The text and translation are accompanied by helpful notes. Cushing notes in particular the differences between Caxton's text and the French Eracles text he is translating, showing how he at times misunderstands the French text, at times makes errors in English. For the French text of the Eracles, Cushing refers to the text contained in the Recueil des Historiens des Croisades (1844) rather than to Paulin Paris' 1879 edition (which she also cites in her bibliography), without explaining why she prefers the former. It would have been interesting to at least raise the question of what if any of the existing manuscripts Caxton translated from. Cushing tends to assume that where Caxton's text differs from that of the Recueil, it is Caxton's error, though at times (where the difference is more that a simple mistranslation) he may well be following a variant version of the French text. Cushing shows no awareness of this issue, nor of the complex transmission of the French text; she cites neither Margaret Morgan's essential work (cited above) nor any of a number of important studies of the French crusader chronicles. In her notes, Cushing refers also E. Babcock and A. Krey's 1943 English translation of William of Tyre's chronicle, but never to the Latin original; R. Huygen's excellent edition of the Latin text doesn't even make it into her bibliography.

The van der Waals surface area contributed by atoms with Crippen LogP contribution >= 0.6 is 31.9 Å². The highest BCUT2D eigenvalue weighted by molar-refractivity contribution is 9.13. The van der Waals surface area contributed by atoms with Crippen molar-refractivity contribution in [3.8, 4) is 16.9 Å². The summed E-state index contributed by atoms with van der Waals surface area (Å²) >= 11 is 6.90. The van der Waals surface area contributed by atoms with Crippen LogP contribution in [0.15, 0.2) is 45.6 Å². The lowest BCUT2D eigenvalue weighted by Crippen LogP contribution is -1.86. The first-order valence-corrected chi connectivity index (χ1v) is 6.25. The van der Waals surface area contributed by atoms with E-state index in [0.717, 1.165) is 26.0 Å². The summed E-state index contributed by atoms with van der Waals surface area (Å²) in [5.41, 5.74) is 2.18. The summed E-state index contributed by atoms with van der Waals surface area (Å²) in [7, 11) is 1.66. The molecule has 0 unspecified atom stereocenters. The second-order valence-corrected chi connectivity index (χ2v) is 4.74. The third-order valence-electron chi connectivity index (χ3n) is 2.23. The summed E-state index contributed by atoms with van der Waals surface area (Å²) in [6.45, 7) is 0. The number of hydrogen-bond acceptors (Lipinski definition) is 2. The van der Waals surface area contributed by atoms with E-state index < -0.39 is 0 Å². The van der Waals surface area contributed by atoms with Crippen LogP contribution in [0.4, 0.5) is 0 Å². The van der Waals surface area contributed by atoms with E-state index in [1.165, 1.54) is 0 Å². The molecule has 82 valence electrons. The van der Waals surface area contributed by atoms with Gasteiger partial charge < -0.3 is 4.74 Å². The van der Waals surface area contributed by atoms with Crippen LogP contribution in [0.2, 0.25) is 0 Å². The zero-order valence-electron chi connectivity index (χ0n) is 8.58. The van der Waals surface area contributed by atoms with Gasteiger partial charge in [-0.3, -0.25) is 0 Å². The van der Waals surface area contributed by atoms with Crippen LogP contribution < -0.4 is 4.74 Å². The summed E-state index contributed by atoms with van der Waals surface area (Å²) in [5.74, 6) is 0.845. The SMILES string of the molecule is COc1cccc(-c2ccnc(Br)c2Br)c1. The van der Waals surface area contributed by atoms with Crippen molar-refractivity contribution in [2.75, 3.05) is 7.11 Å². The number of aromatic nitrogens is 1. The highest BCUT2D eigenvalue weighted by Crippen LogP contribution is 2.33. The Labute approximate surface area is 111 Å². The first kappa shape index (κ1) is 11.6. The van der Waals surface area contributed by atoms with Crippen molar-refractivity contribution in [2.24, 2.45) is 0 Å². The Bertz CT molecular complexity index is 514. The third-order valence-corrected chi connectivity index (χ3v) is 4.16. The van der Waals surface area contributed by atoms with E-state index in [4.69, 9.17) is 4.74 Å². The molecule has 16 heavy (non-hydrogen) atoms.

A broader problem is the absence of any clear sense of to whom this book is directed. Caxton's text will interest students of fifteeenth-century English: linguists, primarily, one assumes. It could also be of interest to historians interested on the idea of crusade or the image of the Turk in fifteenth-century England. Yet Cushing addresses none of these concerns in her brief introduction, instead providing an interesting yet somewhat impressionistic essay on the social and familial structures of the participants in the first crusade. This essay is marred once again by her lack of reading (on the first crusade, she cites principally John France's Victory in the East (Cambridge, 1994), but makes little use of the work of by Jonathan Riley-Smith, and none whatsoever of that of Jean Flori, Marcus Bull, or a host of others). She seems to present Caxton's fifteenth-century text as a source of interest for historians of the first crusade, which of course it is not: William of Tyre's Historia is already a far remove from the chronicles which were his sources; no-one would recommend to students of the first crusade to read Cushing's translation of Caxton's translation of the Eracles translation of William's compilation. Yet the notes and introduction seem to be directed principally at such readers, rather than at those interested in the language and thought of Caxton's fifteenth-century England, to which she could have more profitably directed her efforts. This would have meant providing a study of the history of Caxton's text, research on his sources (in particular, which version of the Eracles he may have used), more attention to the context and reception of his work. The form Cushing has given to her work severely reduce its interest and usefulness to the scholars to whom she should have directed her work.